- When trading multiple profit targets, on the long run each profit target should make money of its own ... I suspect a 3-t target with 12-t stop won't make money in the long run ... think about it : after comms, and ignoring stop slippage, you make 2.5-t on a win and lose 12.5-t on a loser, which means you need a win rate of 84% simply to break-even

- great to see you have a runner strategy
Originally posted by BruceM

PT, Perhaps you could give us some examples of how to identify congestion or trends when using the MACD ? I think that is the biggest battle - determining trending behavior....

Bull and bear flags look great after the day is done but when the day is unfolding we never really know what will happen. I know you are also a student of MP but I'm more concerned with your use of the MACD indicator to confirm congestion or breakouts.



I have a simple rule that I follow: I assume the trend is being correctly reflected by the MACD until the MACD Histogram signals a divergence. Once I see a divergence, the risk of a reversal has increased and the rule no longer applies.

So if the MACD is above a rising signal line, and the histogram does not have any divergence, then I assume the trend is up. In which case, Skyfly's technique would be applicable (for me), and I look for higher low C point's for entry into the developing up trend.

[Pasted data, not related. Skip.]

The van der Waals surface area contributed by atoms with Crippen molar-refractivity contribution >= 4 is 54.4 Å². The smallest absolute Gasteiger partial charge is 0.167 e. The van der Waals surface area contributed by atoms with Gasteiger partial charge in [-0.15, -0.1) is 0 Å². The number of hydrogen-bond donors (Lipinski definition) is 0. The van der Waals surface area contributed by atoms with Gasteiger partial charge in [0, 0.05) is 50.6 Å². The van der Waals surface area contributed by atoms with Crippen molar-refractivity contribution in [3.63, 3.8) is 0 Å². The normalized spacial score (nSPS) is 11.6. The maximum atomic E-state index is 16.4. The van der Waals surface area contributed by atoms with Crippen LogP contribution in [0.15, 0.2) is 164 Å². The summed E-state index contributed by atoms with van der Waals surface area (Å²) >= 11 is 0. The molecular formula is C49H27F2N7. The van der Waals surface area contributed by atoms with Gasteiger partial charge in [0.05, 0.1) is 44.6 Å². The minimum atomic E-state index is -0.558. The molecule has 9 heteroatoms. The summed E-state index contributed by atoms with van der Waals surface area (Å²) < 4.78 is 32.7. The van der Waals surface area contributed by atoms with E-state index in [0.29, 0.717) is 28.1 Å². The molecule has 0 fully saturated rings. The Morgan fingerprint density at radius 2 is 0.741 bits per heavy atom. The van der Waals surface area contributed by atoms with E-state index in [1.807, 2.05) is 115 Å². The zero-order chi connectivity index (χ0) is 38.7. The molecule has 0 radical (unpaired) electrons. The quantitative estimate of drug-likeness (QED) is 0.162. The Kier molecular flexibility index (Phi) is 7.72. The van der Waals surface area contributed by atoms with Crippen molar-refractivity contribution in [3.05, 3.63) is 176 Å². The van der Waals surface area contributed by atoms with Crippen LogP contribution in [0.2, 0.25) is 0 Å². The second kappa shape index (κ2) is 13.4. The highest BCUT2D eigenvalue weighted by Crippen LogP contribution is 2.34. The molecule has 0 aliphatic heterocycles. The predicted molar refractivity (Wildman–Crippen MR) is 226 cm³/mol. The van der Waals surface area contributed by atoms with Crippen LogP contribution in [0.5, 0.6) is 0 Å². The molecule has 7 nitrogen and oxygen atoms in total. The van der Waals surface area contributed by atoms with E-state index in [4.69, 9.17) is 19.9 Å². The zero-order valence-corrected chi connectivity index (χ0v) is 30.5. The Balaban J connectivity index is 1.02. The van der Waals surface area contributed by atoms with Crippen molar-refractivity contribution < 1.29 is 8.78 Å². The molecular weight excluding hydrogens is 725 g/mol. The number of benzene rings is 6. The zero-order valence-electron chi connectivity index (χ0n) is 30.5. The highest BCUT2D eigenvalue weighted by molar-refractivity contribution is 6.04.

Below is the current 5 minute chart of the ES. The blue line is the MACD signal line, which for me indicates direction. So if the white line is above the blue line and the blue line is rising, then the trend direction is up. In that case I am looking for retracements (higher lows) to enter into the trend on the Long side. This gives me direction. The faster time frame charts, such as suggested by Skyfly, can then be used to fine tune entry within the trend.

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MACD Trend Example


I have one more filter / rule that i apply: If the 50 period EMA line on the 5 minute chart is flat (the line is going sideways across the middle of the chart) and price is criss-crossing the line , then I assume there is no trend and the MACD is ignored. The blue signal line tends to confirm this by hovering ( or drifting sideways ) close to the zero line. I maintain this "no trend" assumption until price breaks out of developing value and the moving averages fan out confirming the new trend. (Obviously, using MP clarifies this situation explicitly). Tuesday morning was an excellent example of this situation as shown in the chart below...

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MACD no trend example
I miss your charts and analysis, friend .. Kudos!.. You probably taught me more than anyone here at mypivots ,along with Bruce.... keep em coming!
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mitten


dont forget the good ole 'Mitten' pattern